Front Page Titles (by Subject) Victorian England and Laissez-faire - Literature of Liberty, October/December 1979, vol. 2, No. 4
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Victorian England and Laissez-faire - Leonard P. Liggio, Literature of Liberty, October/December 1979, vol. 2, No. 4 
Literature of Liberty: A Review of Contemporary Liberal Thought was published first by the Cato Institute (1978-1979) and later by the Institute for Humane Studies (1980-1982) under the editorial direction of Leonard P. Liggio.
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Victorian England and Laissez-faire
“L'Angleterre victorienne: paradigme du laissezfaire? A propos d'une controverse.” [“Victorian England: Paradigm of Laissez-faire?”] Revue historique 26 (No. 1, 1979): 79–98.
Historians of the past twenty-five years have repeatedly challenged the traditional view of Victorian England as the “age of laissez-faire.” In his article, Prof. Bédarida describes the nature of this revisionist reevaluation and then seeks to assess its accuracy for the period between 1830 and 1870.
First of all, historians such as O. MacDonagh and H. Parris have pointed to growing state concern during the Victorian period with public assistance to the poor, work conditions, railways, mines, public health, and education. They further emphasize that regulatory activities in such widely varying areas of British life engendered an expanding, bureaucratic apparatus, belying the usual picture of a skeletal and largely powerless Victorian government.
Indeed, MacDonagh discerns a “revolution in government” during this period—a governmental expansion brought about by growing urbanization, industrialization, and pauperization in Britain. Exposure of abuses gave rise to Parliamentary studies which, in turn, resulted in elaborate regulatory legislation.
Revisionist historians differ, however, in defining the intellectual base of this revolution in government. MacDonagh, (along with D. Roberts and G. Kiston Clark) sees it as the triumph of British empiricism. Without theories or preconceived notions, lawmakers and administrators sought the most efficient solutions to the problems at hand and gropingly evolved the bureaucratic system which was firmly in place by the end of the nineteenth century. According to this view, the revolution occurred simply by “muddling through.”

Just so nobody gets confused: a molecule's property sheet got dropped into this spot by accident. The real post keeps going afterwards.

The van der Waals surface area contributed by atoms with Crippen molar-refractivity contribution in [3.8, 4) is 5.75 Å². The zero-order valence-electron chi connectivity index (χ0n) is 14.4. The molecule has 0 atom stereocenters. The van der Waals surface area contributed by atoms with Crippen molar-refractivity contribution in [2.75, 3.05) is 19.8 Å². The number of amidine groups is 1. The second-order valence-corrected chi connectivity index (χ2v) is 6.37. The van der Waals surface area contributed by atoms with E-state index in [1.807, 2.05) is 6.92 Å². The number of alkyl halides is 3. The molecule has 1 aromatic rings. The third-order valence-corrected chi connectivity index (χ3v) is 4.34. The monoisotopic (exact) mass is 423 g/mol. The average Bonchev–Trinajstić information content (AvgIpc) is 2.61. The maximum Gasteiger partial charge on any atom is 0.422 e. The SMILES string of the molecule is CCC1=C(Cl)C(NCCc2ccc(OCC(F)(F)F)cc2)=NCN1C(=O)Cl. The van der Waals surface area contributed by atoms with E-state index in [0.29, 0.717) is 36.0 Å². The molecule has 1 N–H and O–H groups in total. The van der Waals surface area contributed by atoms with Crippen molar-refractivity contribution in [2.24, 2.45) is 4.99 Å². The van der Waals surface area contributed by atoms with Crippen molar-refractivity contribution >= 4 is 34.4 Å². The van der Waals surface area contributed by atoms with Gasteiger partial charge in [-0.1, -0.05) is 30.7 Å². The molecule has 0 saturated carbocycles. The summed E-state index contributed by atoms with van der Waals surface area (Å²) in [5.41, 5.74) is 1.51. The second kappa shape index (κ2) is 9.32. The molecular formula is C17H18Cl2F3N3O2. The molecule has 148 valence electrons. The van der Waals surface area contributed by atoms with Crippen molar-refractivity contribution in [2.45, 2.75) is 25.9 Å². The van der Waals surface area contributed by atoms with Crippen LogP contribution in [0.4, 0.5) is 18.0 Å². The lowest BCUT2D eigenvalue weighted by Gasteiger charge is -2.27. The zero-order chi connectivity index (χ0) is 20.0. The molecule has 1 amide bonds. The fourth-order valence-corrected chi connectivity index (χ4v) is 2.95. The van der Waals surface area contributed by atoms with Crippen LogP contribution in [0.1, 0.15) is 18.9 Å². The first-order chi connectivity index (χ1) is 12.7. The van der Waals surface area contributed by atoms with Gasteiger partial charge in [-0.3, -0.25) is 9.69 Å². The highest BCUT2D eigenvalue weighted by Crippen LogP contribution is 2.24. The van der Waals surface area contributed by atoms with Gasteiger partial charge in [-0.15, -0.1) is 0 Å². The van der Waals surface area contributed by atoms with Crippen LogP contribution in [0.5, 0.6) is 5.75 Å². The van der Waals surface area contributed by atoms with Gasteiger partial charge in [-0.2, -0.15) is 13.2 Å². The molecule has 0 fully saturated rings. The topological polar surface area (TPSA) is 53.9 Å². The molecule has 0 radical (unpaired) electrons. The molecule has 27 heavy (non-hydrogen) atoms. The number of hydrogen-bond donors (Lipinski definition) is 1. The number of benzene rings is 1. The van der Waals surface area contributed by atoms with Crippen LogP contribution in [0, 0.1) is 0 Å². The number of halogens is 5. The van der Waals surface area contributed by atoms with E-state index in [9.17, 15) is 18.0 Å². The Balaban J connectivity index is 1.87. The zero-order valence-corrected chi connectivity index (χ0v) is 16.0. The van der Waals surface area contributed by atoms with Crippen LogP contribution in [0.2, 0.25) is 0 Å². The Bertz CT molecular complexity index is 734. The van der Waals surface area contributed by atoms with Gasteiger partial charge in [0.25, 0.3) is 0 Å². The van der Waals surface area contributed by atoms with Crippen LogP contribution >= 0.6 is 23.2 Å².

On the other hand, historians such as H. Parris and J. Hart view the change as the direct result of the political and social doctrines of Benthamite utilitarianism, which, while distrustful of government, saw its function as that of a rational
organizer—harmonizing divergent interests, propogating the spirit of progress, and promoting the happiness of the greatest number. Prof. Bédarida concurs in this latter view. He adds that Adam Smith and Victorian economists such as John Ramsay McCulloch (1789–1864) and John Stuart Mill (1806–1873) all admitted interventions by the state in the name of general utility. The door to expanding government had thus been opened by theorists of the limited state.
Furthermore, Bédarida warns against exaggerating the powers of the Victorian central government. While undoubtedly expanding, the growth of bureaucracy was considerably restricted by a budgetary frugality which held sway throughout the nineteenth century. Limited resources, in turn, significantly hampered the implementation of reform legislation. In addition, an individualist ethic undoubtedly pervaded English thinking of the period. Voluntary associations, not government, assumed the larger part of the responsibility for social services, while the aristocratic and upper-middle classes frequently acted out of a sense of duty for the common good.
Thus, Prof. Bédarida warns against substituting one myth for another. While certainly not a laissez-faire skeleton, neither was Victorian government a Welfare State giant. In Bédarida's view, the firm and disciplined Victorian State should be understood according to a simpler model. It was not the benevolent “Etat-Providence” seemingly assumed by revisionists, but instead the resolute “Etat-Gendarme.”